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Public initiatives key to harnessing genetic diversity for food security, says genetic resources expert

November 3, 2016
Maize collections held at the CIMMYT genebank in Mexico. Photo: CIMMYT

Maize collections held at the CIMMYT genebank in Mexico. Photo: CIMMYT

EL BATAN, Mexico (CIMMYT) – Public initiatives to facilitate the use of genetic resources must be promoted to demonstrate the value they add to agriculture for development and food security research, says Kevin Pixley, director of the Genetic Resources Program at the International Maize and Wheat Improvement Center (CIMMYT).

Pixley heads the Seeds of Discovery (SeeD) initiative at CIMMYT through which scientists are working to unlock novel, or new, genetic diversity held in germplasm banks – often popularly known as gene banks – to accelerate the development of maize and wheat varieties that grow better under environmental pressures like erratic weather and water scarcity, as well as provide increased nutritional value. CIMMYT scientists do this by identifying crop varieties that display valuable traits like drought and heat-stress tolerance that allow them to flourish despite these stresses.

Greater accessibility can also increase the breadth of impact due to research results being freely available to all, said Pixley who will speak at the International Agrobiodiversity Congress on Nov. 7, in New Delhi.

“By characterizing the genetic makeup of maize and wheat collections, SeeD has generated ‘fingerprints’ describing the diversity of two of humanity’s major food crops,” Pixley said. “To multiply the impacts of these results, SeeD has created a genetic resources utilization platform for breeders and researchers, made up of publicly available data and software tools.”

Since the project began in 2012, it has detailed the genetic makeup of over 110,000 maize and wheat samples, sharing information with institutions in Africa, Latin America and South Asia to aid in developing disease resistant, drought tolerant germplasm with improved nutritional and quality traits.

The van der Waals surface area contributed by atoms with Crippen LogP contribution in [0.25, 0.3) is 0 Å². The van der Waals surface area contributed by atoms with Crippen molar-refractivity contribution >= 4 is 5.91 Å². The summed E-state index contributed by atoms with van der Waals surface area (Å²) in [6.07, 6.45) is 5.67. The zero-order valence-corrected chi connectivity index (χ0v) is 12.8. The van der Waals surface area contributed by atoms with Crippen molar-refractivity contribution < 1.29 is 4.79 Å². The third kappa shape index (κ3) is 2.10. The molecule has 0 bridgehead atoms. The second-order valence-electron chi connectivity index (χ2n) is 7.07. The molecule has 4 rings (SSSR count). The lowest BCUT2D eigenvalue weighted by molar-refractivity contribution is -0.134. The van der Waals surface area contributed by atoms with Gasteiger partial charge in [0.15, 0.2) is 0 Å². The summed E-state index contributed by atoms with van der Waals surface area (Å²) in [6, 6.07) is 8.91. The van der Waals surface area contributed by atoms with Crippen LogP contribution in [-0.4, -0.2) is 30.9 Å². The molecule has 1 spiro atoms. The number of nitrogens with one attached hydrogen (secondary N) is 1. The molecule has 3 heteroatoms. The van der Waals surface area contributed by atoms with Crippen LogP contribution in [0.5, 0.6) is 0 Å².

Pixley, who will discuss the importance of public initiatives in the conservation and facilitation of genetic resources in, shared some insights on the role of agrobiodiversity in the effort to achieve food security in the following interview.

Q: What do you hope to contribute by your talk?

We’ll present the SeeD initiative as a unique example and model of a public initiative to characterize and facilitate the use of genetic diversity to address agricultural production challenges of today and the future. There is tremendous value in executing such a project in the public domain; for example, 1) the benefits from a one-time investment are shared, thus saving the costs of multiple individual efforts, 2) the knowledge gained is freely available, thus reducing the likelihood that individuals will seek exclusive rights to any discovery, and 3) equitable access to the benefits of genetic diversity is actively promoted by sharing results, tools and methods with individuals and institutions large and small.

Q: What is the importance of protecting genetic resources for global food security and health?

Dozens of instances are known in which crop wild relatives or landraces have provided essential genes for disease or pest resistance, abiotic stress tolerance or quality traits in such crops as wheat, rice, tomato, potato, sunflower and maize.  As world climate is changing and resources available for agriculture – such as arable land and water for irrigation – are declining, crops will be challenged by predictable – such as heat and drought – and unpredictable – such as new diseases and pests – stresses. Our future food security will undoubtedly be enhanced by, and may indeed be dependent on the use of genetic diversity conserved and made available through germplasm banks.

Q: What would you like to see come out of the conference?

I’d like to see the advancement of the conversation about the importance of conservation, sustainable and equitable use of genetic resources. There are diverse views about how humanity should share the responsibilities, costs and benefits of conserving and using genetic resources. This is a complex conversation with scientific, social, cultural, economic, and ethical dimensions. This is a conversation that may determine the very survival of future generations, and it is therefore of vital importance to society.


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